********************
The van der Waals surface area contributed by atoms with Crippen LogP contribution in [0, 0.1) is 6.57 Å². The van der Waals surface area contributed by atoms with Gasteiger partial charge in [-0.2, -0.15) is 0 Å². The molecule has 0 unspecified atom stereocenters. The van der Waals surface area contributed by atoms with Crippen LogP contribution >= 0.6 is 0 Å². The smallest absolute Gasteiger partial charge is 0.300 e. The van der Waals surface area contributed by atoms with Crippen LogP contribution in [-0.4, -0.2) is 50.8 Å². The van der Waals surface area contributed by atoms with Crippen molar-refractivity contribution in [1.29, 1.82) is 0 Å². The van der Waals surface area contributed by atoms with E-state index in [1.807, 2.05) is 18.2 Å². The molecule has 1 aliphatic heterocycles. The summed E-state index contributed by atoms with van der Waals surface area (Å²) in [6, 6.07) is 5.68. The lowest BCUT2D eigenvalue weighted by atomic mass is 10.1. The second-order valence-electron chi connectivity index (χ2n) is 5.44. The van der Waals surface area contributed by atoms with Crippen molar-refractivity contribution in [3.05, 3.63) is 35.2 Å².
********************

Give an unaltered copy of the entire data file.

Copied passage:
The van der Waals surface area contributed by atoms with Crippen LogP contribution in [0, 0.1) is 6.57 Å². The van der Waals surface area contributed by atoms with Gasteiger partial charge in [-0.2, -0.15) is 0 Å². The molecule has 0 unspecified atom stereocenters. The van der Waals surface area contributed by atoms with Crippen LogP contribution >= 0.6 is 0 Å². The smallest absolute Gasteiger partial charge is 0.300 e. The van der Waals surface area contributed by atoms with Crippen LogP contribution in [-0.4, -0.2) is 50.8 Å². The van der Waals surface area contributed by atoms with Crippen molar-refractivity contribution in [1.29, 1.82) is 0 Å². The van der Waals surface area contributed by atoms with E-state index in [1.807, 2.05) is 18.2 Å². The molecule has 1 aliphatic heterocycles. The summed E-state index contributed by atoms with van der Waals surface area (Å²) in [6, 6.07) is 5.68. The lowest BCUT2D eigenvalue weighted by atomic mass is 10.1. The second-order valence-electron chi connectivity index (χ2n) is 5.44. The van der Waals surface area contributed by atoms with Crippen molar-refractivity contribution in [3.05, 3.63) is 35.2 Å².